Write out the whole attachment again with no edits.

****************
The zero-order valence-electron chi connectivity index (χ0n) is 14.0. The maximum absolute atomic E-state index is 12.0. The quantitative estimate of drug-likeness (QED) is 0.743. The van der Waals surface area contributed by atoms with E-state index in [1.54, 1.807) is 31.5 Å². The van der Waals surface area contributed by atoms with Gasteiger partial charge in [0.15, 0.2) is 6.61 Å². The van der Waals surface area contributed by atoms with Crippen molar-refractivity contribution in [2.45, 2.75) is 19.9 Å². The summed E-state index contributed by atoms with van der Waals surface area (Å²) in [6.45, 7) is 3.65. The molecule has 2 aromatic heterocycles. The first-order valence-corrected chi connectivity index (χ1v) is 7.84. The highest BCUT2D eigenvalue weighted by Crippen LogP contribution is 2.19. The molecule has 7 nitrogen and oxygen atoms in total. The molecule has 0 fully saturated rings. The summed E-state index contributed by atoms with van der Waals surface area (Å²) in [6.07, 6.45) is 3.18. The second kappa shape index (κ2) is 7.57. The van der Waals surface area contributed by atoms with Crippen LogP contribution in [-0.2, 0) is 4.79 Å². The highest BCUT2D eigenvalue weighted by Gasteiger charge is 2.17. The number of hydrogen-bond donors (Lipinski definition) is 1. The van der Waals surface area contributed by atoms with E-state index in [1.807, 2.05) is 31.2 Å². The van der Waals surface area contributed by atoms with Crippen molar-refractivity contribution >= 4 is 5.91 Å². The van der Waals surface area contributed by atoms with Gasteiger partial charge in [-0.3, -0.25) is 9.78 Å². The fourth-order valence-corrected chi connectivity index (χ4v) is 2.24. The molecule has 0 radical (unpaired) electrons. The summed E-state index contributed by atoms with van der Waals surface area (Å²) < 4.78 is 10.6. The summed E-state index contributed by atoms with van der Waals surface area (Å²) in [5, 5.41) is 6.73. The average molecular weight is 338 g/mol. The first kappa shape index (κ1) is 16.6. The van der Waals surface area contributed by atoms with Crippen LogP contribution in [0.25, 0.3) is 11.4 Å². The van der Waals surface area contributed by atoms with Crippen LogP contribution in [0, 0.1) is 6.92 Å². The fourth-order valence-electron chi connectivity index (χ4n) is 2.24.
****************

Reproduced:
The zero-order valence-electron chi connectivity index (χ0n) is 14.0. The maximum absolute atomic E-state index is 12.0. The quantitative estimate of drug-likeness (QED) is 0.743. The van der Waals surface area contributed by atoms with E-state index in [1.54, 1.807) is 31.5 Å². The van der Waals surface area contributed by atoms with Gasteiger partial charge in [0.15, 0.2) is 6.61 Å². The van der Waals surface area contributed by atoms with Crippen molar-refractivity contribution in [2.45, 2.75) is 19.9 Å². The summed E-state index contributed by atoms with van der Waals surface area (Å²) in [6.45, 7) is 3.65. The molecule has 2 aromatic heterocycles. The first-order valence-corrected chi connectivity index (χ1v) is 7.84. The highest BCUT2D eigenvalue weighted by Crippen LogP contribution is 2.19. The molecule has 7 nitrogen and oxygen atoms in total. The molecule has 0 fully saturated rings. The summed E-state index contributed by atoms with van der Waals surface area (Å²) in [6.07, 6.45) is 3.18. The second kappa shape index (κ2) is 7.57. The van der Waals surface area contributed by atoms with Crippen LogP contribution in [-0.2, 0) is 4.79 Å². The highest BCUT2D eigenvalue weighted by Gasteiger charge is 2.17. The number of hydrogen-bond donors (Lipinski definition) is 1. The van der Waals surface area contributed by atoms with E-state index in [1.807, 2.05) is 31.2 Å². The van der Waals surface area contributed by atoms with Crippen molar-refractivity contribution >= 4 is 5.91 Å². The van der Waals surface area contributed by atoms with Gasteiger partial charge in [-0.3, -0.25) is 9.78 Å². The fourth-order valence-corrected chi connectivity index (χ4v) is 2.24. The molecule has 0 radical (unpaired) electrons. The summed E-state index contributed by atoms with van der Waals surface area (Å²) < 4.78 is 10.6. The summed E-state index contributed by atoms with van der Waals surface area (Å²) in [5, 5.41) is 6.73. The average molecular weight is 338 g/mol. The first kappa shape index (κ1) is 16.6. The van der Waals surface area contributed by atoms with Crippen LogP contribution in [0.25, 0.3) is 11.4 Å². The van der Waals surface area contributed by atoms with Crippen LogP contribution in [0, 0.1) is 6.92 Å². The fourth-order valence-electron chi connectivity index (χ4n) is 2.24.